In contrast, as priests, we aim not at letting the harsh light of day in all at once, no matter what, but perhaps gently pulling back the curtain in such a way that the light does enter, but in a manner that allows for the healing and restoration of relationships and people who might shatter under the weight of being exposed all at once and from the outside. Maybe another way of looking at it, is that, rather than shining a light on the dark places of people’s lives, we try to get them to step into the light.

    One of the most interesting parts of Grantchester for me, has been the sense in which Chambers has started to wrestle with this distinction. Like you, I’ve been uncomfortable with some of the pastoral lines I perceive him as crossing. He has broken confidences, there’s no doubt. That said, he’s never been depicted as hearing sacramental confession, and so he hasn’t actually broken the seal. For some, that may be a distinction without a difference, but I think it’s an important one given historical differences of churchmanship, and current disputes about the seal of confession itself within Anglicanism.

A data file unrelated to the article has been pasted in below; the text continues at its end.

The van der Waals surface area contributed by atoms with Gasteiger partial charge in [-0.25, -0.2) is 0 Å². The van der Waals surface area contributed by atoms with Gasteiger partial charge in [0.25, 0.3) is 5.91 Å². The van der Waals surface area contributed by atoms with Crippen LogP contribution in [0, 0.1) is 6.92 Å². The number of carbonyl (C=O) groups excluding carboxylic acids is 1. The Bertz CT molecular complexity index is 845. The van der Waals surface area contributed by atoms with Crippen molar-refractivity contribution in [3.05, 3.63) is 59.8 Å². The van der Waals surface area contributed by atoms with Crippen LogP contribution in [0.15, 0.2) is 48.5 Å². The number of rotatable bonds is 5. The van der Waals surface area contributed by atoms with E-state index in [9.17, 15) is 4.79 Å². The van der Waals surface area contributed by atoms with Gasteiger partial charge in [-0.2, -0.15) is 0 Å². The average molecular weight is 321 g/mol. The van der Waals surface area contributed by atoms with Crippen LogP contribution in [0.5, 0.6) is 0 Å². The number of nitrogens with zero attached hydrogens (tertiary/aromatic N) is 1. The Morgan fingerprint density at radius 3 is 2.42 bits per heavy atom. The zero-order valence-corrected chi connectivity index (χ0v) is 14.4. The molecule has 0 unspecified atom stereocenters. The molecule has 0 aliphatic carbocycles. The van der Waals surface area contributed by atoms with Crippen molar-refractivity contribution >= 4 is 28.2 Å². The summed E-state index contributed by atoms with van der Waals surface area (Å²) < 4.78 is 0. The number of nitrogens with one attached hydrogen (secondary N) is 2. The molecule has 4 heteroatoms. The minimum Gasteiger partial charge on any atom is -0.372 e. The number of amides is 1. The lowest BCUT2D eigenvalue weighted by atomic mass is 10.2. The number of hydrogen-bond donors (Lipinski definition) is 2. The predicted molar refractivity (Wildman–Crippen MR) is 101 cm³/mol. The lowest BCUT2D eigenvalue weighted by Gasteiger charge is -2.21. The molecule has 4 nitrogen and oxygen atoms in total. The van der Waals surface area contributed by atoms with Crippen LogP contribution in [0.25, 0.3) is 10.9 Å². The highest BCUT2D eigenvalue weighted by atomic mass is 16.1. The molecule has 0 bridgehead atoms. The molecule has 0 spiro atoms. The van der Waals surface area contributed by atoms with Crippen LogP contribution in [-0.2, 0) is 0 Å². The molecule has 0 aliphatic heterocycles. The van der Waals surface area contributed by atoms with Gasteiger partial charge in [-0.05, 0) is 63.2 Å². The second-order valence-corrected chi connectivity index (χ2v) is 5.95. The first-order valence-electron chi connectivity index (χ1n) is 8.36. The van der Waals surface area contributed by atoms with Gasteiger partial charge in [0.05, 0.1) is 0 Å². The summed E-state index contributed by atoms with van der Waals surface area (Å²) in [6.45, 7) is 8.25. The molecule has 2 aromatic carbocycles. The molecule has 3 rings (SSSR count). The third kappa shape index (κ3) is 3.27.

Also, as a sort of side note, I wanted to address something brought to mind by this line:

    And while he seems pastorally chagrined by the moral failings of the various murderers in Grantchester, Chambers’ own priestly care for them often involves helping them tell the truth and go to prison.

    I don’t know that you intended this, but it seems like you’re saying that priestly care is opposed to helping someone tell the truth and go to prison (if that’s what’s just). I’d rather see it as a possible part of much broader and hopefully ongoing pastoral care. I’m reminded of Timothy Gorringe’s description of traditional Christian justifications of capital punishment as not being about retribution, but about restitution, and not so much about the victim as the offender (bringing them to repentance and allowing blood to pay for blood etc…). I don’t have the book (God’s Just Vengeance in front of me, so I’m paraphrasing. At any rate, we may no longer want to apply the logic to capital punishment, but in terms of offense, I’d think it’s part of the priestly role to bring people to a place where they make restitution for their wrongs, including by going to prison if that’s what’s deemed necessary by the court system.

    Thanks for your thoughts… I’m interested to see where Chambers’ conflicts go, and weather he develops a better balance between his priestly obligations and his investigative compulsion.